Burlesque models talk about Sean Scheidt project
The burlesque transformation of Ruby Rockafella. (Sean Scheidt)
When fashion photographer Sean Scheidt first hatched the idea to do a series of before and after shots of performance artists, he quicky opted for burlesque entertainers as his transformation subjects. Scheidt noted, “Unlike many traditional stage personalities, burlesque is more confrontational. It is humanizing, in that, even with the comedy, burlesque always makes you think.”
So far, judging from the reaction to Scheidt’s transformations series, he has achieved his goal of humanizing his burlesque subjects. Comments about the project, on various news sites, have ranged from “weird” and “erotic” to “awesome” and “quite interesting”.
But what about the performers Scheidt has photographed? How do they feel about the project now that their individual sittings are done?
The Los Angeles Post-Examiner asked four of Scheidt’s subjects — Maria Bella, Kay Sera, Doctor Ginger Snapz and Valeria Voxx — to comment on their experience. Each performer was asked the same following five questions:
1) How did you learn about Sean’s burlesque project?
2) What was your initial reaction to seeing the side-by-sides with Sean’s early models (Marla Meringue, Paco Fish, and Kiki Allure)?
3) How did you feel going into your particular shoot with Sean?
4) What were your feelings as the shoot unfolded?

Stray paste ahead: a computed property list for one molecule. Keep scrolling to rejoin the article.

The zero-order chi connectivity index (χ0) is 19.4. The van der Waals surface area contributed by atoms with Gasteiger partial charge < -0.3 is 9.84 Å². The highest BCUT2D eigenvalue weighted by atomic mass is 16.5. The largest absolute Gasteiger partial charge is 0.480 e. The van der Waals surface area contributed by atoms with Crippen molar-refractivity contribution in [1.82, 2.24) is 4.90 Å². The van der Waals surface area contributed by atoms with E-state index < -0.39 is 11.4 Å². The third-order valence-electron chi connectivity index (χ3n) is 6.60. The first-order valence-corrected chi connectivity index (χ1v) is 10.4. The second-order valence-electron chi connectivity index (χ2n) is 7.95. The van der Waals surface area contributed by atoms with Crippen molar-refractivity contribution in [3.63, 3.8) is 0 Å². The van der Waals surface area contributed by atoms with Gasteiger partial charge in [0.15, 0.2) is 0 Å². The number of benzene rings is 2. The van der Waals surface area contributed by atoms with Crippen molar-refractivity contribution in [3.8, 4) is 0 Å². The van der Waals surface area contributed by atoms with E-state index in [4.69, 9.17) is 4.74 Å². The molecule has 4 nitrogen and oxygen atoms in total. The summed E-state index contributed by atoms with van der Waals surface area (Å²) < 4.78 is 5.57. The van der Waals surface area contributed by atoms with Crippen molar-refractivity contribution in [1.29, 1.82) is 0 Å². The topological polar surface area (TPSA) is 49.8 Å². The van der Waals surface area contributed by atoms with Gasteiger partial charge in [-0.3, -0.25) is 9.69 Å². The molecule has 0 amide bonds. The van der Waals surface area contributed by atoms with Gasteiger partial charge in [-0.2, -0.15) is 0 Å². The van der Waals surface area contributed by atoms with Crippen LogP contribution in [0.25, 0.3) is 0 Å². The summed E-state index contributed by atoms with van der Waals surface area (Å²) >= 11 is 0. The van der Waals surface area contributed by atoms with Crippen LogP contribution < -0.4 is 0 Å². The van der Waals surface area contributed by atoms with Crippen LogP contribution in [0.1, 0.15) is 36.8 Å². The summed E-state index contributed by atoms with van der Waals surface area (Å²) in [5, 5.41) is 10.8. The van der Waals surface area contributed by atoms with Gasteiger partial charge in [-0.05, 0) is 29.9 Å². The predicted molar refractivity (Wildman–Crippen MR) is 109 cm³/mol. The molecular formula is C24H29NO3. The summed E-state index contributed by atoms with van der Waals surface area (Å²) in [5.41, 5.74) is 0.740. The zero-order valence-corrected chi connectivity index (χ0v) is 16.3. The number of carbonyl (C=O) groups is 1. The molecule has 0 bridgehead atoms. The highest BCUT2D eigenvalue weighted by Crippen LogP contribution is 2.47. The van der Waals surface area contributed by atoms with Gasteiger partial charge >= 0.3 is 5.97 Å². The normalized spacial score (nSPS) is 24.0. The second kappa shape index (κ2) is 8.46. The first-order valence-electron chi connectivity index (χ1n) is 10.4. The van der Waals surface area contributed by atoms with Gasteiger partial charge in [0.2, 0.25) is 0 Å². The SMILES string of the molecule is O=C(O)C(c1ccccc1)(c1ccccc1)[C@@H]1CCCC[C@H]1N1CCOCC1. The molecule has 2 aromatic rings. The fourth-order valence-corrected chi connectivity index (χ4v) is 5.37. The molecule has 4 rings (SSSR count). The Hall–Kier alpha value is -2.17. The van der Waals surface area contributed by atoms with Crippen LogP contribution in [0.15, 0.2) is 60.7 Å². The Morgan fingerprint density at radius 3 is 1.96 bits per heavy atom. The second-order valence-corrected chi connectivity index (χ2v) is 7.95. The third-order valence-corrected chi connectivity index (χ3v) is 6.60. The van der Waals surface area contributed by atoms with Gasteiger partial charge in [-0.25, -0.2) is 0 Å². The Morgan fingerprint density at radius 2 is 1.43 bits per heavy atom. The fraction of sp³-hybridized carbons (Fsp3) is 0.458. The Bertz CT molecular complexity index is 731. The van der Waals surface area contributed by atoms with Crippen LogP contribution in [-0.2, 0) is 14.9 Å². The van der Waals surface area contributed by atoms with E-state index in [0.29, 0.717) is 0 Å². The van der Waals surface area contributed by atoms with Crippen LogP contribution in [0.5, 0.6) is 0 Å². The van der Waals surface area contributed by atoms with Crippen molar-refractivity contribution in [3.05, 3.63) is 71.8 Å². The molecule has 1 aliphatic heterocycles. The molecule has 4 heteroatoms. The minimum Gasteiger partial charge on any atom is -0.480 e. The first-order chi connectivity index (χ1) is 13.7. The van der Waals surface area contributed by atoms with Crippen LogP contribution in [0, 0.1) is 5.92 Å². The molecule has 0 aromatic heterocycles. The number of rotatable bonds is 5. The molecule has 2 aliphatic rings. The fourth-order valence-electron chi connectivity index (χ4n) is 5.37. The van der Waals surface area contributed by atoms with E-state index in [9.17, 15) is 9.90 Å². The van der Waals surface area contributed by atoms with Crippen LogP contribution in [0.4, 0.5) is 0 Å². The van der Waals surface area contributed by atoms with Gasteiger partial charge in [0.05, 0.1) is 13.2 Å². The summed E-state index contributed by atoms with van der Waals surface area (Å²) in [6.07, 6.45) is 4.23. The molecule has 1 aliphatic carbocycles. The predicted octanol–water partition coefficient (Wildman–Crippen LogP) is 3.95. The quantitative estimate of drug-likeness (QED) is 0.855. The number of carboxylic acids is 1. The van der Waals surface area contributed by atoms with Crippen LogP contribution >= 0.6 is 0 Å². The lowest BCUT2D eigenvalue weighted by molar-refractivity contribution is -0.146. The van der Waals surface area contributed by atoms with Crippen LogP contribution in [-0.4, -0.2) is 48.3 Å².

5) How did you feel once the shoot was done and you saw the final results?
The four artists were encouraged to add anything else about the experience that came to mind. Here is what each of them shared with this reporter:
“I learned about the project after seeing some of the finished images posted by other performers and fell in love with the concept almost immediately! So many people assume we just walk around being glamorous all the time, but most of us are about as normal as they come. Getting into our stage performance is a true transformation, and I love the way he captured that.”
“I’ve modeled for many years, but this was the first shoot of this kind I’d done. I’m not the most confident in my looks all the time, so knowing that I’d be putting myself out there with no makeup or photoshop had me a little nervous.”
“I discovered, once we got started, that Sean is great to work with! He’s very friendly and can connect with pretty much anybody, so after we got started, it didn’t take me long to get comfortable and just be natural. It was like sitting over tea and discussing your life with someone you may have known for a long while. Needless to say, I very quickly forgot about being worried about what I might look like and instead was more interested in telling my story.”